Have a Nice Day

By Peggy Roalf   Thursday August 11, 2022

Last night streamed the film, Lunana: A Yak in the Classroom, set in Bhutan, because I wanted to watch something that was filmed somewhere interesting—not in dark studio-built interiors with actors acting like talking heads. In the process, I learned that Bhutan is a country which has recognized the supremacy of national happiness over national income since the early 1970s and famously adopted the goal of Gross National Happiness over Gross National Product.

In fact, it was Bhutan that initiated the United Nations resolution 66/281 of 12 July 2012 proclaiming 20 March the International Day of Happiness. The idea is that happiness and well-being are fundamentals human rights that should be included in public policy objectives everywhere. 

This, of course, leads is to the Smiley Face, supposedly being celebrated for its 50th anniversary this year. But whose Smiley is it? It didn’t take much to uncover the story, which was recently reported in Smithsonian Magazine:

"The simple yellow smiley face created in 1963 (probably) has led to tens of thousands of variations and has appeared on everything from pillows and posters to perfume and pop art. Its meaning has changed with social and cultural values: from the optimistic message of a 1960s insurance company, to commercialized logo, to an ironic fashion statement, to a symbol of rave culture imprinted on ecstasy pills, to a wordless expression of emotions in text messages.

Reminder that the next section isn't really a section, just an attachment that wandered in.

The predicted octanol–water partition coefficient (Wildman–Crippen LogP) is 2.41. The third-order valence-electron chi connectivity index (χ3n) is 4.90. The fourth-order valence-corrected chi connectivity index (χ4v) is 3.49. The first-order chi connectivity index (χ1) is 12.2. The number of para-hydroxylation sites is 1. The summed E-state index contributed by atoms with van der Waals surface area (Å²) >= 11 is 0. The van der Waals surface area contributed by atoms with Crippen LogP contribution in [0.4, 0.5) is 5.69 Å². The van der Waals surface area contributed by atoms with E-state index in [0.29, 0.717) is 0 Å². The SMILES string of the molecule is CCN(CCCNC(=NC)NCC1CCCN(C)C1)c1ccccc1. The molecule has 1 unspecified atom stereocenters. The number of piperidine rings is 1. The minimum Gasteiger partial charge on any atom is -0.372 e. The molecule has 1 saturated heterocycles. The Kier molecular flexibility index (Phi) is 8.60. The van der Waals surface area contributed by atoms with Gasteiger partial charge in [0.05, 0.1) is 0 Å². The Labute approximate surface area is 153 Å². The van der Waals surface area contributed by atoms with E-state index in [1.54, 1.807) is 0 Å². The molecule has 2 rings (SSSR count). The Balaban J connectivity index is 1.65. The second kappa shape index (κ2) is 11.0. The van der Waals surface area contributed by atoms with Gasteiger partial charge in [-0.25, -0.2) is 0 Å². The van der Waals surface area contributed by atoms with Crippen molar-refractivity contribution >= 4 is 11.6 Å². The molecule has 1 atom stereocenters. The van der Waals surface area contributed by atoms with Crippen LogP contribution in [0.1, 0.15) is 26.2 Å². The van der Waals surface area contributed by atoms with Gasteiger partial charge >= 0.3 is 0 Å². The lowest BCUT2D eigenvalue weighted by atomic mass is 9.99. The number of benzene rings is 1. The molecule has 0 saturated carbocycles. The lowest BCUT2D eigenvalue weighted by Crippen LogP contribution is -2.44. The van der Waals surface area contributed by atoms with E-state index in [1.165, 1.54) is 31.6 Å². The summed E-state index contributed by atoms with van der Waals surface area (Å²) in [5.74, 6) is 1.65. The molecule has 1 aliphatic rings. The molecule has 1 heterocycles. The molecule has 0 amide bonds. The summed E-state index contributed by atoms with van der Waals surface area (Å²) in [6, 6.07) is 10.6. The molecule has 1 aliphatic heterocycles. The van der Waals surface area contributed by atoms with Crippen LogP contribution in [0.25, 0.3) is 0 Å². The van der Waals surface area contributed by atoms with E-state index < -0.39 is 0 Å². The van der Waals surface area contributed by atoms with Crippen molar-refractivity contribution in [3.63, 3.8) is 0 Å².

"In the groundbreaking comic Watchmen, a blood-stained smiley face motif serves as something of a critique of American politics in a dystopian world featuring depressed and traumatized superheroes. Perhaps Watchman artist Dave Gibbons best explains the mystique of the smiley: “It’s just a yellow field with three marks on it. It couldn’t be more simple. And so to that degree, it’s empty. It’s ready for meaning. If you put it in a nursery setting…It fits in well. If you take it and put it on a riot policeman’s gas mask, then it becomes something completely different.”

The Smiley being celebrated this year is one adopted from Harvey Bell's design and trademarked into a $multi-billion entity called The Smiley Company by French journalist Franklin Loufrani, in 1972 (left). Loufrani became the first person to register the mark for commercial use when he started using it to highlight the rare instances of good news in the newspaper France Soir. Subsequently, he trademarked the smile, dubbed simply “Smiley,” in over 100 countries and launched the Smiley Company by selling smiley T-shirt transfers.

Read the entire article by Jimmy Stamp here Jimmy lists his sources as follows: “Smiley’s People,” BBC Radio,; Smiley Company,; Thomas Crampton, “Smiley Face is Serious to Company,” The New York Times (July 5, 2006); “Harvey Ball,” Wikipedia,